3. Quickly add in the halved cherry tomatoes, the julienned carrots, and the sliced mushrooms. Cook for about 2 minutes, making sure that the carrots have not wilted too much. Add in the drained penne pasta, along with the green onion, 2 tbsp of butter, and vegetable seasoning. Toss together for about a minute or two and add in a ladle full of the pasta cooking water to create a bit of sauce. Serve warm with a generous sprinkling of Parmesan cheese. Make sure not to forget about the yummy braised pork as well. Enjoy!

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You can't get a dinner much simpler than this! I see a lot of novice cooks out there that are so afraid to cook with fish because of it's delicate nature. The key I find to cooking fish, especially if you're a first time cook, is to find a sturdy fish like tilapia that is forgiving no matter how much it's handled. Another advice I can give to those novice cooks is to start with a recipe like this one which let's the oven do all of the work for you. The fish comes out flaky and flavourful, which is always a good thing. What makes it even better is that it even looks quite fancy once plated as well. Pair this with roasted veggies and mashed sweet potatoes to complete this easy to do meal.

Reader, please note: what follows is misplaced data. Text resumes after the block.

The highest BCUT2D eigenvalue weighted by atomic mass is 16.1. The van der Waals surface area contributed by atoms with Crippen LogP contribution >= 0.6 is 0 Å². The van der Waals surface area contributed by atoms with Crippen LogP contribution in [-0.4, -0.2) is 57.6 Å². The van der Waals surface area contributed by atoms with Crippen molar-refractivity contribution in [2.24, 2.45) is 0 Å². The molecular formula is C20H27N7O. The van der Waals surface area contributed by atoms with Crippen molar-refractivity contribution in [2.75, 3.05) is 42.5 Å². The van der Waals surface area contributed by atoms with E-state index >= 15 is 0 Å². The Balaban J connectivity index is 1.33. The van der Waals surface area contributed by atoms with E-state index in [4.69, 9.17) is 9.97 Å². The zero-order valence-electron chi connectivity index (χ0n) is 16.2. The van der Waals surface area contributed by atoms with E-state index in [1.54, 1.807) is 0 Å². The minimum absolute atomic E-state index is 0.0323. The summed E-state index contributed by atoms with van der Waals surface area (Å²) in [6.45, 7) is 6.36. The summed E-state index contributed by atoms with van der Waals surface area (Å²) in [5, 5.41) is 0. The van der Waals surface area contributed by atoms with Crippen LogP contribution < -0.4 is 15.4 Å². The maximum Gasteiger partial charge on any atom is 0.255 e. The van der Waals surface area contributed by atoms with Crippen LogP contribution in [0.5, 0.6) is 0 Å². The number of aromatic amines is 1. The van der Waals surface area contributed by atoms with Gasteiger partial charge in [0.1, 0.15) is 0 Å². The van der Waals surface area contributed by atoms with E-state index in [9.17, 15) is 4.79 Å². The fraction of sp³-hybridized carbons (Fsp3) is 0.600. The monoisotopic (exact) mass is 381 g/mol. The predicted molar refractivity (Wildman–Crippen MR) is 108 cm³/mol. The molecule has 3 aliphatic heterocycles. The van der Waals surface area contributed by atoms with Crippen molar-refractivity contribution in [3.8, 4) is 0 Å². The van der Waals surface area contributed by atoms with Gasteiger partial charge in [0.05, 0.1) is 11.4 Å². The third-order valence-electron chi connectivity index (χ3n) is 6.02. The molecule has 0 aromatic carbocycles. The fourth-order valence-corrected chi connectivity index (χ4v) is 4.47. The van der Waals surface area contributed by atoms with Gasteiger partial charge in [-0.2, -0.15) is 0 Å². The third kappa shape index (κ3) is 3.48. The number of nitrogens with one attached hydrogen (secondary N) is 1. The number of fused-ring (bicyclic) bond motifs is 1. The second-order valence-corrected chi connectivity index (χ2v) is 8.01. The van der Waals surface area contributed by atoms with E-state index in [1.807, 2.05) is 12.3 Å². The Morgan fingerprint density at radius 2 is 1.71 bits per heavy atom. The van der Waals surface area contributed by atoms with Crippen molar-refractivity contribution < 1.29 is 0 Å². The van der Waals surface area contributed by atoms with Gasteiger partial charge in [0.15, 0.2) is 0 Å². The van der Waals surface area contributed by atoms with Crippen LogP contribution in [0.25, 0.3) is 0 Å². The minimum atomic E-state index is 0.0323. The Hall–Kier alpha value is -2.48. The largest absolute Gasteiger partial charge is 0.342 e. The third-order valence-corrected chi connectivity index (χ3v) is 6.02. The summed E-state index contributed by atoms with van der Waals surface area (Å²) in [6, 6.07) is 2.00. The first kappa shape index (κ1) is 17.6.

Serves 2 generously

Preheat the oven to 400 degrees F.

Baking time: 20 minutes

  • 2 medium sized tilapia (can substitute with any white fish)
  • coarse salt and freshly cracked black pepper
  • 1 tsp cajun seasoning mix
  • 1 tbsp extra virgin olive oil
  • 2 tbsp butter or margarine
  • 4 slices of lemon
  • juice of half a lemon
  • 4 large sweet potatoes, peeled and diced
  • salt and pepper
  • 1/2 cup milk (may use a bit less)
  • pinch of nutmeg
  • 3 tbsp maple syrup